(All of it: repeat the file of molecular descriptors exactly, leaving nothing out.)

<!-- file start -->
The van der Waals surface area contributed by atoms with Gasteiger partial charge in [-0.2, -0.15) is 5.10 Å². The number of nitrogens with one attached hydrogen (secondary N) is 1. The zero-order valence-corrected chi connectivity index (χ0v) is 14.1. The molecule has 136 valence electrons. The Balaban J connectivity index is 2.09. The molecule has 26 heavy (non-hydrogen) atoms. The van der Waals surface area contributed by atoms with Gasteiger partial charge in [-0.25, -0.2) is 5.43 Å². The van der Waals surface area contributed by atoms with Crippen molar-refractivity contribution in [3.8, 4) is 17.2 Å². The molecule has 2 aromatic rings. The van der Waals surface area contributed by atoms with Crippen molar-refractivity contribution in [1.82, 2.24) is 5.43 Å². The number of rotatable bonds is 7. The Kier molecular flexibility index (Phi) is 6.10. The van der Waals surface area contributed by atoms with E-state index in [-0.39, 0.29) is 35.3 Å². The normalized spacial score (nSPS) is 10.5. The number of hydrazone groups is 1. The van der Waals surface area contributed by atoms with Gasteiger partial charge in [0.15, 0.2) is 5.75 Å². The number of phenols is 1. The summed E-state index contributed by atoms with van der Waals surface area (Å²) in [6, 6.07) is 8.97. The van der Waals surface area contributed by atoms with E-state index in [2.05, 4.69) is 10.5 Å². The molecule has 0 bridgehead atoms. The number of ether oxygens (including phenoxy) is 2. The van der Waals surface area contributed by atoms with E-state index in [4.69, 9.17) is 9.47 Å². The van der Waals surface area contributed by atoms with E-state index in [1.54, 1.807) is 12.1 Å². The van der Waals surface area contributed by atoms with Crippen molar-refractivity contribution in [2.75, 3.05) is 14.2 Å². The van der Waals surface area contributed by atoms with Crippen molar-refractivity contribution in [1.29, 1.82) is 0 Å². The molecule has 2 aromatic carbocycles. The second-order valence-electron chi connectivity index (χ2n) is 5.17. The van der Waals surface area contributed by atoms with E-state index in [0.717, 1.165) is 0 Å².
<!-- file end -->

The van der Waals surface area contributed by atoms with Gasteiger partial charge in [-0.2, -0.15) is 5.10 Å². The number of nitrogens with one attached hydrogen (secondary N) is 1. The zero-order valence-corrected chi connectivity index (χ0v) is 14.1. The molecule has 136 valence electrons. The Balaban J connectivity index is 2.09. The molecule has 26 heavy (non-hydrogen) atoms. The van der Waals surface area contributed by atoms with Gasteiger partial charge in [-0.25, -0.2) is 5.43 Å². The van der Waals surface area contributed by atoms with Crippen molar-refractivity contribution in [3.8, 4) is 17.2 Å². The molecule has 2 aromatic rings. The van der Waals surface area contributed by atoms with Crippen molar-refractivity contribution in [1.82, 2.24) is 5.43 Å². The number of rotatable bonds is 7. The Kier molecular flexibility index (Phi) is 6.10. The van der Waals surface area contributed by atoms with E-state index in [-0.39, 0.29) is 35.3 Å². The normalized spacial score (nSPS) is 10.5. The number of hydrazone groups is 1. The van der Waals surface area contributed by atoms with Gasteiger partial charge in [0.15, 0.2) is 5.75 Å². The number of phenols is 1. The summed E-state index contributed by atoms with van der Waals surface area (Å²) in [6, 6.07) is 8.97. The van der Waals surface area contributed by atoms with E-state index in [2.05, 4.69) is 10.5 Å². The molecule has 0 bridgehead atoms. The number of ether oxygens (including phenoxy) is 2. The van der Waals surface area contributed by atoms with E-state index in [4.69, 9.17) is 9.47 Å². The van der Waals surface area contributed by atoms with E-state index in [1.54, 1.807) is 12.1 Å². The van der Waals surface area contributed by atoms with Crippen molar-refractivity contribution in [2.75, 3.05) is 14.2 Å². The van der Waals surface area contributed by atoms with Crippen molar-refractivity contribution in [1.29, 1.82) is 0 Å². The molecule has 2 aromatic carbocycles. The second-order valence-electron chi connectivity index (χ2n) is 5.17. The van der Waals surface area contributed by atoms with E-state index in [0.717, 1.165) is 0 Å².